More than 15,000 life sciences industry professionals will arrive in San Diego this month for the annual BIO International Convention. LSIPR looks at some of the most interesting sessions, and talks to a couple of speakers.
Acting against infringers can involve the pharmaceutical regulatory framework and civil law as well as following the more usual pathways, says José R. Trigueros.
Amended rules for food and drink packaging seek to ensure that people can easily identify the high calorific content of some of these products, as Daniel Sanchez and Victor Ramirez report.
The rate of development in the biotech sector means revisions to the patent guidelines are more needed than ever, says Marisa Moura Momoli.
The patent regulatory framework in Mexico needs to evolve if the investment in, and marketing of, promising biotechnology drug products is to succeed, says Hector E. Chagoya.
Obviousness-type double patenting is a serious consideration that patent owners should keep in mind during the examination of an application or in performing due diligence on a patent portfolio, says MaryAnne Armstrong.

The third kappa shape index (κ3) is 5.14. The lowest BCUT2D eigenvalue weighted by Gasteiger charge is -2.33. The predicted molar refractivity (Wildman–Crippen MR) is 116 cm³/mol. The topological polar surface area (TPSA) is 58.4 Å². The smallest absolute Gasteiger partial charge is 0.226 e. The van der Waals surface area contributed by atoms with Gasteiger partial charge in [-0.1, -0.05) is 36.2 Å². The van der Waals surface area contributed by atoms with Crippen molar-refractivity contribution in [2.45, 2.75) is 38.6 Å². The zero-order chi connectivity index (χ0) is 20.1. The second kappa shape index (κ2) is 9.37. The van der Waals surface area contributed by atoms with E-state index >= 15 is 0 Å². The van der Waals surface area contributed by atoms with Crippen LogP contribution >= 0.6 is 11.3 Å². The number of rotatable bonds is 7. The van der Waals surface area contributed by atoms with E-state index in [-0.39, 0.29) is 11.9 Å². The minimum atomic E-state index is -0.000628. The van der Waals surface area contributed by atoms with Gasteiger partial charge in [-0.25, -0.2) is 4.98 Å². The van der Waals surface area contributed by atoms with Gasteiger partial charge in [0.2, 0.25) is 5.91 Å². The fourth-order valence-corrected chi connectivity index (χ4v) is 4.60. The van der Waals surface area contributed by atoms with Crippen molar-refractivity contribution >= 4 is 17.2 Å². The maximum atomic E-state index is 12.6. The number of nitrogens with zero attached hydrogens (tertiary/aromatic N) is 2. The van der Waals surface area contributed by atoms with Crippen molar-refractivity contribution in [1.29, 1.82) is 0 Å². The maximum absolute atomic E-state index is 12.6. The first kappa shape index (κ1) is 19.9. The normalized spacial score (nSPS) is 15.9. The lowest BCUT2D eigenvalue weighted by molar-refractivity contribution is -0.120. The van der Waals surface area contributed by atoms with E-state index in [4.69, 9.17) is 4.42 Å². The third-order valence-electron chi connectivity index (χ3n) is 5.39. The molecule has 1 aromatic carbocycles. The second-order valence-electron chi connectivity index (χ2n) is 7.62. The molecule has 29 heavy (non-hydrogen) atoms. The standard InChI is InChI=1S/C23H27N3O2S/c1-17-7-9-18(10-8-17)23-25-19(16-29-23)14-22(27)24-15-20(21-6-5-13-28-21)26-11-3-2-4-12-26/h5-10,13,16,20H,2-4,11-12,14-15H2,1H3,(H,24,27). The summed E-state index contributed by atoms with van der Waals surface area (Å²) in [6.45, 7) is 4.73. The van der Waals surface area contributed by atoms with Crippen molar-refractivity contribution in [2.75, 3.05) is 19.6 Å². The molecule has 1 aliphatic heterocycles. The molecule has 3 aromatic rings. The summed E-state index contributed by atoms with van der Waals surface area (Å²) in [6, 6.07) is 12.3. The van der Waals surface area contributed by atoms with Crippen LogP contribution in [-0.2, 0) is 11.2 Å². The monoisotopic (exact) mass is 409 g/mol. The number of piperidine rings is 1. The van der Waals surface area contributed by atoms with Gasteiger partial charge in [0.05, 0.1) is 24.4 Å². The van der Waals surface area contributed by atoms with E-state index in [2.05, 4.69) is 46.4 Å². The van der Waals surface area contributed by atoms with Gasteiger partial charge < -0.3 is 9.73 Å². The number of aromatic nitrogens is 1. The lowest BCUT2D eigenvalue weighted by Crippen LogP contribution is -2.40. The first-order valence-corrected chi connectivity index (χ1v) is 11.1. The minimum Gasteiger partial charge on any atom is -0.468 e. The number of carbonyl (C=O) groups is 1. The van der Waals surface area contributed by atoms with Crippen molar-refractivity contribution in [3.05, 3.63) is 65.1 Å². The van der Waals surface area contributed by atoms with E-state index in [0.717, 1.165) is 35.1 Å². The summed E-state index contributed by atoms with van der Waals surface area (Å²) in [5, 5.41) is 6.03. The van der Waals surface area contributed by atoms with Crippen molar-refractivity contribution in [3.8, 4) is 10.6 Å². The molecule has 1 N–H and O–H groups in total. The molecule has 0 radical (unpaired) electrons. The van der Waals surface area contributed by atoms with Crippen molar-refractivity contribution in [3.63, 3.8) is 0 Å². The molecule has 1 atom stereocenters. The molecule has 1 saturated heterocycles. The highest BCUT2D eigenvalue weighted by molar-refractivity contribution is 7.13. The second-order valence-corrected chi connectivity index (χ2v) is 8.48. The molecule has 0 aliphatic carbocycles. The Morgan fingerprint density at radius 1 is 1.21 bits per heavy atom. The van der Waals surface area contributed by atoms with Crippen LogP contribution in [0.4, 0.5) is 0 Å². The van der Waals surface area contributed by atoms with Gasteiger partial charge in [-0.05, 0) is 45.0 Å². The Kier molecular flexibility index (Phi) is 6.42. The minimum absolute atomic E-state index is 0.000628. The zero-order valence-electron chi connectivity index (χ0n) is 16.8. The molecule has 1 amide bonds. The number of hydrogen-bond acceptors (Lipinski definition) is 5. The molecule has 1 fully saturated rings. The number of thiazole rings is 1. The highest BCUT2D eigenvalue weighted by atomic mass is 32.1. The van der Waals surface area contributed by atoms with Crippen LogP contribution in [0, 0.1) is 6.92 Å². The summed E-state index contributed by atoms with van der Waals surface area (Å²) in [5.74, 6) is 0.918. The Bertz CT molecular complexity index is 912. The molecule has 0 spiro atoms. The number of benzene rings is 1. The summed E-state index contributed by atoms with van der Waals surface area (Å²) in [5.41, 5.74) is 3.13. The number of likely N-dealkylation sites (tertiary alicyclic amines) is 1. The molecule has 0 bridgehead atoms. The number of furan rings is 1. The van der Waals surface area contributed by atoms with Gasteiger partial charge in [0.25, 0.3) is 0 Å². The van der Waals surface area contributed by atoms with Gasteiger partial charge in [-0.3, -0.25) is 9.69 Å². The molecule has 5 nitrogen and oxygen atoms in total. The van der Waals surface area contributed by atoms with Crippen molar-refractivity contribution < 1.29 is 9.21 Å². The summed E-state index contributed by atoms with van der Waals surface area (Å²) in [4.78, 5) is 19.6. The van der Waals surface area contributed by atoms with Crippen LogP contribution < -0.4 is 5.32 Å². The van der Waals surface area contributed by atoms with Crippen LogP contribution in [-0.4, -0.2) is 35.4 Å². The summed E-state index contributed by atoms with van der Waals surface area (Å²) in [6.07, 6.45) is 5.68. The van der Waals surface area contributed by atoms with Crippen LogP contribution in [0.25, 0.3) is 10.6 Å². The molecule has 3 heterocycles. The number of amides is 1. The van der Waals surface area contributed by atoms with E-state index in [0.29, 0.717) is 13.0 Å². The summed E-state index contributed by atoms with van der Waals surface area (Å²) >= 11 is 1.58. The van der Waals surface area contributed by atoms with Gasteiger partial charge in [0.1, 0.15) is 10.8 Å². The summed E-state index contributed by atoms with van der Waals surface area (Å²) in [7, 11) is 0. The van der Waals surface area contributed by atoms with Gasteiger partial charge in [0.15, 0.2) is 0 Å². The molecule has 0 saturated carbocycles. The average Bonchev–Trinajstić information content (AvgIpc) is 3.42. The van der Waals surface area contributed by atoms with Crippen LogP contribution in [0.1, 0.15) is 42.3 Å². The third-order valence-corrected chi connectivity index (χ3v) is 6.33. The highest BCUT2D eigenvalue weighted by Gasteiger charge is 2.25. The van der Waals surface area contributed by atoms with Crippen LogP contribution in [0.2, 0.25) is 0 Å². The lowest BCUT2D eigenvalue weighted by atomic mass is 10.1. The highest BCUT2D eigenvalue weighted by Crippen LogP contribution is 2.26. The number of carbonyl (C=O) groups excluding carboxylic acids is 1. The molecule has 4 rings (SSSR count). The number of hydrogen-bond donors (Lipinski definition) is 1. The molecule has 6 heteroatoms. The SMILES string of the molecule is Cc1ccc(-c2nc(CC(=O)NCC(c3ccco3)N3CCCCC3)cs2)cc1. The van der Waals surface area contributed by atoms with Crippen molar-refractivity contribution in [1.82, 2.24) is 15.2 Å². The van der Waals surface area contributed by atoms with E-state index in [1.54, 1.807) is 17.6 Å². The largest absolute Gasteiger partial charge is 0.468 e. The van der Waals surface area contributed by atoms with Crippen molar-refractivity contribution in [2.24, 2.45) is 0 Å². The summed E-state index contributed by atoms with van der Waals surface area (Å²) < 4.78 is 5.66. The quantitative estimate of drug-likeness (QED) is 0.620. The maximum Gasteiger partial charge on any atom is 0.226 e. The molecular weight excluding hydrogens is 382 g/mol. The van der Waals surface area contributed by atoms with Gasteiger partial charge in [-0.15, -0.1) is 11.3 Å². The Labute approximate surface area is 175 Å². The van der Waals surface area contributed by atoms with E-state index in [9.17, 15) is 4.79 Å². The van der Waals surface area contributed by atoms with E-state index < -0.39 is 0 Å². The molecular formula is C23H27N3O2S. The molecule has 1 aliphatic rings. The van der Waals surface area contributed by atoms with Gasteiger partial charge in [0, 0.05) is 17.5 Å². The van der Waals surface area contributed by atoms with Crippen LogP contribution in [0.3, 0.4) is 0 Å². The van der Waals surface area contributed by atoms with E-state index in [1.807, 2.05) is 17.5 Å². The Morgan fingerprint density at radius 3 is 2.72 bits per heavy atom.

The effect of obviousness-type double patenting on patent term extension and patent term adjustment in the biotech and pharma industry needs careful consideration, as Gaby L. Longsworth and Eric K. Steffe report.
The new examination guidelines do not carry the weight of law, and it is not likely that their more extreme aspects will withstand judicial scrutiny, but practitioners need to keep tabs on court decisions, says Courtenay C. Brinckerhoff.
With the Federal Circuit relying on the precedent set by the Prometheus and Myriad decisions, Dolly the sheep has been summarily declared ineligible for patent protection. Nabeela Rasheed sums up the implications.
With careful patent drafting and prosecution, it is possible to capture significant IP value in the clinically—and commercially—important area of biomarkers, says Stephanie Pilkington of Potter Clarkson.